From the Introduction to
The Path of a Reluctant Metaphysician
My Religion is to live and die without regret.
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Difficulties in Life: A Calling to the Path of the Reluctant Metaphysician
As any of us tune into the changes that are prevalent in the social, political, philosophical, and economic atmosphere of this second decade of the third millennium we cannot help but wonder what is stirring? Are we in the midst of a revolutionary change that is as big as the change that took place at the time that a heliocentric view of the universe replaced the geocentric one? Or, is this just an inflated notion coming from one who wants to magnify his or her own moment in history?
Whether it is in our personal lives, or in our collective society, when change comes it is a natural, fundamental human tendency to attempt to make sense of the changes and to search for how to best cope with them. We have all fantasized about the how to cope with “the end times,” whether it is the dissolution of a relationship, the termination of a job, a change of career, the end of a stable economic life, or death itself. How do we prepare for such times?
The great philosopher Michel de Montaigne suggested that to begin to deprive death of its advantage over us we should practice the art of dying. But how does one do this? The great philosopher Plato said, “Death is the great initiation.” But, how does one learn the initiatory secrets to handle the mini-deaths of life as well as “the big one?”
Here in the early years of the 21st century, the death of ideals, climate change, environmental disasters, and economic turmoil seem to pervade the atmosphere. People are praying for rebirth no less than a Neolithic hunter in years of old would look at an eclipse and wonder if the sun would ever shine again. As polarizing forces are fighting in the current dark times of the American political climate, and creating economic uncertainty, many are wondering how to cope with the dismantling of our culture. Even traditional financial columnists like Suze Orman are saying that “The American dream as we knew it is dead” (Orman, 2012).
As I write this introduction, synchronicity is at work as I happen to turn on a 60 Minutes show (March 6, 2011) that reports that 25% of the children in our supposedly richest country in the world go hungry. Middle class students are shown living in their parents vans and going to school after washing up at the local Wal-Mart bathroom. I turn the channel and the Middle East is erupting with revolution in the streets. On another TV station a battle takes place in Wisconsin between the forces of democracy and governmental officials such as Governor Scott Walker who tries to stop workers’ bargaining rights as he follows like a puppet the wishes of wealthy puppeteers like the Koch brothers. It does seem that we are in a time of economic, political and environmental upheaval (which I will talk more about in the last three chapters). Such circumstances calls each of us to find our stance towards an end of the world we knew.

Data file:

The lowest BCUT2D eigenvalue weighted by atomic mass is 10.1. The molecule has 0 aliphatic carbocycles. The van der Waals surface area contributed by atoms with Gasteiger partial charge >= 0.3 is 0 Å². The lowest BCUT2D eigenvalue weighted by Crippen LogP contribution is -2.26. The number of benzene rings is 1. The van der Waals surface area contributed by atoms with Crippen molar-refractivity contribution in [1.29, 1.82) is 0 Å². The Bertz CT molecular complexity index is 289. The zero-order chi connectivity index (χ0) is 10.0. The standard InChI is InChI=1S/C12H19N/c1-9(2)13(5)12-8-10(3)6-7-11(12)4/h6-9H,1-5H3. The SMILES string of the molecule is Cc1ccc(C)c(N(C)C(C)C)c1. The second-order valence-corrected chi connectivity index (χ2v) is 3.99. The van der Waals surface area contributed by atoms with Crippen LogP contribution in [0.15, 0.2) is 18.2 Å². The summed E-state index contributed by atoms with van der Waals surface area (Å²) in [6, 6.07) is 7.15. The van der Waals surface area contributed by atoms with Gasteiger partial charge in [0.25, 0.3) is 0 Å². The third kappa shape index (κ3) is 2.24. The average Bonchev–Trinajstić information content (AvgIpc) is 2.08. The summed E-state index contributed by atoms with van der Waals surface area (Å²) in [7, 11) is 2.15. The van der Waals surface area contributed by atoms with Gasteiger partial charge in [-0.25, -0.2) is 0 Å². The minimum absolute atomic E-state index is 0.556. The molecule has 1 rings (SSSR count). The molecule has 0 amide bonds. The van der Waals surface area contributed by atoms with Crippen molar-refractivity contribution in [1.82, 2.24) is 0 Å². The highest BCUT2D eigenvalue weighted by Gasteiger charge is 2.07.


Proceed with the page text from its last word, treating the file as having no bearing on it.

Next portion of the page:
What are those factors in personal of social history that create a powerful personal dream or a social revolution to take place and transform an established order? More importantly, how can any of us participate in creating a new world that is in tune with our, and our world’s, highest good?
This book is not about any particular sphere of dissolution but about how the process of my life introduced me to stories and practices to cope with such changes in various spheres: philosophical, psychological, spiritual, and cultural. I call it the path of the Reluctant Metaphysician, because the complacent part of me (and for most of us) does not want to face the death of a world. Yet in doing so, guidance from the world behind the world is revealed—if we learn to listen and read the signs.
Difficulties in any sphere of life activate the calling of the Reluctant Metaphysician—they set the ball a-rolling. In this book I will use my story to talk about the evolutionary changes in my life and how they mirror changes in the wider scheme of things. As I reflect back on my own radical change, my early life was lit by the intellect; it was the star around which my early life revolved. At that stage of my life I would have agreed with Descartes’ dictum, “I think therefore I am.” Being brought up in a household where my father was an attorney, my psyche was cast by a philosophy that said the mind was the center of universe. However, then my culture and I were opened to a larger universe of meaning.
So, this book is not just about how to deal with the deaths of life, but it is about a Way to deal with life itself. The path of the Reluctant Metaphysician is to bring meaning and transformation to various spheres of life by connecting to the wider whole of which we are a part.
There has been a Western philosophical movement prevalent since the Age of Enlightenment age that, with all its benefits in moving from the superstition of the dark ages, has a shadow side—the desacralization of the world. We human beings have become separated and alienated from the cosmos (Weber, 1993; Schiller, 1993; Tarnas, 2007). My life journey serves as an attempt to resacralize my life, and to join others who are doing the same for their lives and our culture.
Every facet of life is a mythogem, and if we look at it with metaphysical eyes a treasure house opens. Each of our unique identities can become connected to sacred purpose, the people we meet become part of a transformative mythic journey, and nature and the cosmos itself become living symbols and messengers of an anima mundi—an ensouled world.
To see the Table of Contents, click here.